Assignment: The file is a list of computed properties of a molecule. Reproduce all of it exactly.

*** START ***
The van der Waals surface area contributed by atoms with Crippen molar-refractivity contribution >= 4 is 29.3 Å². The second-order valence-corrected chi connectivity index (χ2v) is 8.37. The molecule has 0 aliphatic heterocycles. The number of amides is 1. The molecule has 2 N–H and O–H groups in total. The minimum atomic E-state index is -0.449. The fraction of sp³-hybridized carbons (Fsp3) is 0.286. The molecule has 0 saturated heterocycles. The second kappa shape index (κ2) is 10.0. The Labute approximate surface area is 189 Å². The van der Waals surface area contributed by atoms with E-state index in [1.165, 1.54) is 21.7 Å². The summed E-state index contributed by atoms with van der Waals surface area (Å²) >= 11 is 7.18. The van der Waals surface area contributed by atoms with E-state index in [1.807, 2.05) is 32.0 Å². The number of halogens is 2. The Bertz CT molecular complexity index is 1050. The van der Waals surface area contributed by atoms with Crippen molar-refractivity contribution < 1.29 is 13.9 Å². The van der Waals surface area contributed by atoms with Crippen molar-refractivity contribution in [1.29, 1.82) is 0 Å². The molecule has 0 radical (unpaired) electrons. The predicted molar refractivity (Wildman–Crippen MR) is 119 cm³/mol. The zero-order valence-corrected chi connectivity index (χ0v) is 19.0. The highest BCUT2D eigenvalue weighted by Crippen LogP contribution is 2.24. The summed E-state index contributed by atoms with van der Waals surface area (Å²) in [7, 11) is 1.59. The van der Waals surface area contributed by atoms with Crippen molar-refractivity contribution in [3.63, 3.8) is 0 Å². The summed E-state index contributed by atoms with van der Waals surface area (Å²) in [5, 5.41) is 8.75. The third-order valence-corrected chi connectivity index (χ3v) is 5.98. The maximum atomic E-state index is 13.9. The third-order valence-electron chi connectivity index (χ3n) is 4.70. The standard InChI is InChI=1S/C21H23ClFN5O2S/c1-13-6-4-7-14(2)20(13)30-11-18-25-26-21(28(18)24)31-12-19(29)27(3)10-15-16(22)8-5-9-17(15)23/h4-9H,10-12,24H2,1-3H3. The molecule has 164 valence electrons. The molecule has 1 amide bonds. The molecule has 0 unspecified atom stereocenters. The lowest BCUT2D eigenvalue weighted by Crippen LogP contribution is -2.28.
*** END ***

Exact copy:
The van der Waals surface area contributed by atoms with Crippen molar-refractivity contribution >= 4 is 29.3 Å². The second-order valence-corrected chi connectivity index (χ2v) is 8.37. The molecule has 0 aliphatic heterocycles. The number of amides is 1. The molecule has 2 N–H and O–H groups in total. The minimum atomic E-state index is -0.449. The fraction of sp³-hybridized carbons (Fsp3) is 0.286. The molecule has 0 saturated heterocycles. The second kappa shape index (κ2) is 10.0. The Labute approximate surface area is 189 Å². The van der Waals surface area contributed by atoms with E-state index in [1.165, 1.54) is 21.7 Å². The summed E-state index contributed by atoms with van der Waals surface area (Å²) >= 11 is 7.18. The van der Waals surface area contributed by atoms with E-state index in [1.807, 2.05) is 32.0 Å². The number of halogens is 2. The Bertz CT molecular complexity index is 1050. The van der Waals surface area contributed by atoms with Crippen molar-refractivity contribution < 1.29 is 13.9 Å². The van der Waals surface area contributed by atoms with Crippen molar-refractivity contribution in [1.29, 1.82) is 0 Å². The molecule has 0 radical (unpaired) electrons. The predicted molar refractivity (Wildman–Crippen MR) is 119 cm³/mol. The zero-order valence-corrected chi connectivity index (χ0v) is 19.0. The highest BCUT2D eigenvalue weighted by Crippen LogP contribution is 2.24. The summed E-state index contributed by atoms with van der Waals surface area (Å²) in [7, 11) is 1.59. The van der Waals surface area contributed by atoms with Crippen molar-refractivity contribution in [3.63, 3.8) is 0 Å². The summed E-state index contributed by atoms with van der Waals surface area (Å²) in [5, 5.41) is 8.75. The third-order valence-corrected chi connectivity index (χ3v) is 5.98. The maximum atomic E-state index is 13.9. The third-order valence-electron chi connectivity index (χ3n) is 4.70. The standard InChI is InChI=1S/C21H23ClFN5O2S/c1-13-6-4-7-14(2)20(13)30-11-18-25-26-21(28(18)24)31-12-19(29)27(3)10-15-16(22)8-5-9-17(15)23/h4-9H,10-12,24H2,1-3H3. The molecule has 164 valence electrons. The molecule has 1 amide bonds. The molecule has 0 unspecified atom stereocenters. The lowest BCUT2D eigenvalue weighted by Crippen LogP contribution is -2.28.